Renaissance and Reformation
In the 1400s Europeans started on a new path, initiating a series of six major changes that transformed the world.
- Renaissance artists became more interested in the world than in the afterlife. They created ways of representing life in art that focused on reality and the reality of the inner life.
- The printing press (1453) made it possible to spread ideas much faster, to more people, in more places, with less control. Literacy spread, as did new ideas.
- Copernicus, Kepler, Galileo, and many others took on the Church by proving that the earth is not the center of the universe. They discovered that the world follows physical laws that anyone can learn.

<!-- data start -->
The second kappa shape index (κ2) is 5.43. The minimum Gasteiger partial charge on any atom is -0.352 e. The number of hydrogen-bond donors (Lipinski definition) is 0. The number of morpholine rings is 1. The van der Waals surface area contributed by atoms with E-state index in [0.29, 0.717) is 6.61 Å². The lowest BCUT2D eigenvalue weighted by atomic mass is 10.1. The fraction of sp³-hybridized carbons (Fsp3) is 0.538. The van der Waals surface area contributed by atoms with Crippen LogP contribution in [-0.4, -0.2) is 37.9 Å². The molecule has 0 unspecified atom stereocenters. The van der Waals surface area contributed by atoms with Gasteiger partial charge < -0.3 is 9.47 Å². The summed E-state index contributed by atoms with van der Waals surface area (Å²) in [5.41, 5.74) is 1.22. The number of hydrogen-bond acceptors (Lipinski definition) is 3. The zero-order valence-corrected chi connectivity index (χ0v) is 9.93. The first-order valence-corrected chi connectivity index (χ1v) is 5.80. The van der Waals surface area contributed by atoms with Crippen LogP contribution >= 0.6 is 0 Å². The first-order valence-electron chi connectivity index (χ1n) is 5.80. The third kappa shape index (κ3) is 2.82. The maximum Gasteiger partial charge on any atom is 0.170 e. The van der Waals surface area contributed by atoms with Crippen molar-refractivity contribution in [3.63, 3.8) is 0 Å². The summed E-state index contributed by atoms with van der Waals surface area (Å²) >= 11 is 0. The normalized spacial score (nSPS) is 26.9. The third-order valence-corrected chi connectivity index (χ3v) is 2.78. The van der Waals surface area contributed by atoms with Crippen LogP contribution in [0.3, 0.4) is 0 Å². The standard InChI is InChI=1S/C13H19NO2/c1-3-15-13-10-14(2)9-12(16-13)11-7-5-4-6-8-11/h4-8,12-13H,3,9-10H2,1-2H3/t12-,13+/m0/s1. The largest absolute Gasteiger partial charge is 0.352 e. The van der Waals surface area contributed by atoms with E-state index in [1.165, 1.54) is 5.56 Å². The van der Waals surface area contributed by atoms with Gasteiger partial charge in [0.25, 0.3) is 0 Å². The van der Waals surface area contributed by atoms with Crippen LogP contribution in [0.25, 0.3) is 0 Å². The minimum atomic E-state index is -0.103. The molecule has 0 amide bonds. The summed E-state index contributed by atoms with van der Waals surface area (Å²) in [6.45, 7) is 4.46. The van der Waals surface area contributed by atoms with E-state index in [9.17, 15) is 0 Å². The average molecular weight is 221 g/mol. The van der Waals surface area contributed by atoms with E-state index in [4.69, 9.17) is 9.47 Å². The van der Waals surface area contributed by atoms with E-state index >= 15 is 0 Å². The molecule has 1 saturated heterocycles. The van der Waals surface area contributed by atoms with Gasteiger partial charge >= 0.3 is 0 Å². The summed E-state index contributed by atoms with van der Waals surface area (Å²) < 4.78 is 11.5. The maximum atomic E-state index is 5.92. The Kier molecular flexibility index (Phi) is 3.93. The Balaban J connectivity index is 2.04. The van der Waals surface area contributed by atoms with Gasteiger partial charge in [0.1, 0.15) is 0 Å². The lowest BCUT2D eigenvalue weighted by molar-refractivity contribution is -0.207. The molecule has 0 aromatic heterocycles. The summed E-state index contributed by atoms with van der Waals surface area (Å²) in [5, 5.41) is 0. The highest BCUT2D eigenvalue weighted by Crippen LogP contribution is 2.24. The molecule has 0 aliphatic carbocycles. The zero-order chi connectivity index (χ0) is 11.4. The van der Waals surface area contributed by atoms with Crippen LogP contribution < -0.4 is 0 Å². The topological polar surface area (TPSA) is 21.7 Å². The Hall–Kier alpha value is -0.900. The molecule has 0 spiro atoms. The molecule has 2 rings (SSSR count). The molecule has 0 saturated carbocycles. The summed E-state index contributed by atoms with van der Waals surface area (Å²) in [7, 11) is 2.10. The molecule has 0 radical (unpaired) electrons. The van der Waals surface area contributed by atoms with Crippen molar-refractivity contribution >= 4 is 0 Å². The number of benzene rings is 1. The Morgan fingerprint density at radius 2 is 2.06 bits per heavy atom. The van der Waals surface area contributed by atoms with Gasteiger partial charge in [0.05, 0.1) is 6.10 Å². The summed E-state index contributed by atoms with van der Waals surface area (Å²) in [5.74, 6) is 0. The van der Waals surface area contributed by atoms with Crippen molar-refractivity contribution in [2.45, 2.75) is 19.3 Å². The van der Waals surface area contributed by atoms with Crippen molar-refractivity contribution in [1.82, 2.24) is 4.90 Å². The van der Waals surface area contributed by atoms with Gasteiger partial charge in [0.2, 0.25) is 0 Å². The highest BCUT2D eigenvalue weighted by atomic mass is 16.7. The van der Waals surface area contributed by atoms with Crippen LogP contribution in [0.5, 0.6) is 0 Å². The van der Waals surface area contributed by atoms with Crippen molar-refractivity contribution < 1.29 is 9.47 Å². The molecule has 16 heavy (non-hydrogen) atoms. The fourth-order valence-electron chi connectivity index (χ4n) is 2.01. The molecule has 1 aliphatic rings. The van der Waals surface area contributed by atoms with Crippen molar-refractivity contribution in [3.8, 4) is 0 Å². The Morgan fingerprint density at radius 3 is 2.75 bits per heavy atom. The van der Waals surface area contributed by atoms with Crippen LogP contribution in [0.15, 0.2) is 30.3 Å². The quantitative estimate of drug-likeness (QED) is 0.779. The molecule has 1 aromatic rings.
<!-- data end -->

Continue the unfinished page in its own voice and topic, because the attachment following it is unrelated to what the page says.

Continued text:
- Luther and Calvin broken the power of the Catholic Church and its officials, giving believers the power to follow their conscience. Protestants put faith at the center of religion and made God, not the Pope, the final arbiter of salvation.
- Kings increased their power by taking control of the religions of their people. England and France emerged as leading Protestant powers in Europe, while the Netherlands developed a powerful and Protestant empire.
- The Catholic Church fought back, with the Inquisition and the forceful new kingdoms of Spain and Portugal Spain and Portugal competed with England and France for control of the new world, vastly expanding their power and resources in the process.